Since I was there in a professional capacity, I spent most of my time in Liberia working, i.e. filming, or in a car on my way to film something. I didn’t take many photos, and everything runs together because we were constantly on the road. So, it’s hard to form a linear narrative. Instead I think I will just post a bunch of photos (many taken from inside the car – sorry!) and impressions and call it a day, aside from one other post with some additional random thoughts, if I get around to writing it before I leave for vacation tomorrow…
The shoot started in Monrovia.
Typical street view (terrible photo):
I don’t think the picture does it justice, but this building was so ominous that it made me shiver as we passed by. Fitting, since apparently it was / is meant to eventually house the Ministry of Defence (sic).
Signs, literally and figuratively, of the fight against Ebola were everywhere. The country was declared officially Ebola-free in January, only to face a flare-up in April. I was there in May, when there were no longer any active cases but the country was in a 42-day period of “heightened surveillance” before they could regain Ebola-free status.
There were people manning (Ebola) checkpoints at every county line, but they would lower the rope when our car approached, and we drove right through.
I heard that it was way more intense – i.e. getting out of the car and having your temperature taken – when there were active cases. (It was still pretty intense in other ways. The first thing I encountered when I stepped off the plane in Monrovia was a man with a digital thermometer, and before I could enter the baggage claim area I had to pass by some sort of video-operated thermal detector. Every public building had a tap bucket filled with water outside so that you could wash your hands before entering, and there was hand sanitizer on every tabletop in town. I also had my temperature taken before being allowed into the hospitals and clinics where we were filming.)
After a few days filming in and around Monrovia we hit the road, heading for the four most remote counties of Liberia, in the south.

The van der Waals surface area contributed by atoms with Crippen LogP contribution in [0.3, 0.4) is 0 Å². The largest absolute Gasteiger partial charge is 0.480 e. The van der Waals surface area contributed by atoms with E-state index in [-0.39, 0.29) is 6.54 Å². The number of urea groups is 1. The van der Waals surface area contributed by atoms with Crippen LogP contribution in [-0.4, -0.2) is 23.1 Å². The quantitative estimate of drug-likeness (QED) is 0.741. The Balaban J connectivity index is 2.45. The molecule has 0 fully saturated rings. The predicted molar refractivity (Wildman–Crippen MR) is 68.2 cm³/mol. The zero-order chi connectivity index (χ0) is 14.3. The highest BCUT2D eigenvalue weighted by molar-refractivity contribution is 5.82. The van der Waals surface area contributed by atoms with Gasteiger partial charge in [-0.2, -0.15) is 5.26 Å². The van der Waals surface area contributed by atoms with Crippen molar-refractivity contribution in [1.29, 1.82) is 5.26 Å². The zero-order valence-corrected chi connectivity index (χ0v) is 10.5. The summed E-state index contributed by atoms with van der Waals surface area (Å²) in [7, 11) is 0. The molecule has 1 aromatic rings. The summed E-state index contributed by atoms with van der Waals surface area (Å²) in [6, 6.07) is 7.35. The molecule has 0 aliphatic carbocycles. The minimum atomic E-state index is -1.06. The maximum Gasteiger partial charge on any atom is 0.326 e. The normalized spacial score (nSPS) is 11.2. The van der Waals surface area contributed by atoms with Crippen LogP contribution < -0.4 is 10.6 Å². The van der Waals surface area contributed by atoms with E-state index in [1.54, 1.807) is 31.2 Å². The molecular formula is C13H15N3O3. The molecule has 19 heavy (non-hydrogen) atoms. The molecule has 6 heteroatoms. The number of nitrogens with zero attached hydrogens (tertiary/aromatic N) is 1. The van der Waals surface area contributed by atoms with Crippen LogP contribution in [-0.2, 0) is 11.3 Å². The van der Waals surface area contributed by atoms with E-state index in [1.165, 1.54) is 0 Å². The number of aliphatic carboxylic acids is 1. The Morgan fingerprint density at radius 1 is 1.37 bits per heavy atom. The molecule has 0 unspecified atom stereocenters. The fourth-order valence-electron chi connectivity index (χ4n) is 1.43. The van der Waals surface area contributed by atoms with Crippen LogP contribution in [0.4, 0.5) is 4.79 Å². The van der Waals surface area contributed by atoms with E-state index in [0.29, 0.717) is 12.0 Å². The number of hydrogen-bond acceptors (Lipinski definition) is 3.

We traversed the ricketiest of bridges, like the one above and the one below, which was in such bad shape that we had to walk over while the car and driver went solo, jostling the logs out of place as the wheels rolled over them.
We bumped our way down uneven dirt roads that served as the major / only thruway and watched in awe for five minutes / sat in boredom for two hours as our driver macheted a new path out of the roadside jungle, to get us around two trucks that had sunk a foot deep on a stretch of road turned to mud by a torrential downpour.
I don’t know if you can tell what is going on here.
These people were using the defunct rail line for transport of their retrofitted “train car.”
The car had a lever at the back that they were pumping to get the wheels to turn and propel them down the track. I thought it was a pretty ingenious way to get around the problem of lack of fuel and lack of roads.
Another problem: lack of electricity. There isn’t much, if any, power grid outside of Monrovia. Everything seemed to be operated by generators, which, due to the expense of fuel, were only used at certain times and in certain places. So, people come to charging stations like this one to recharge their phones.
And as for the fuel… here’s a typical gas station. (Not sure if they ran out of gas or were closed for the weekend.)
Here’s another, with actual gas for sale.
Everyone was bemused when I wanted to take a picture and shocked when I said I had never seen a gas tank filled up this way before.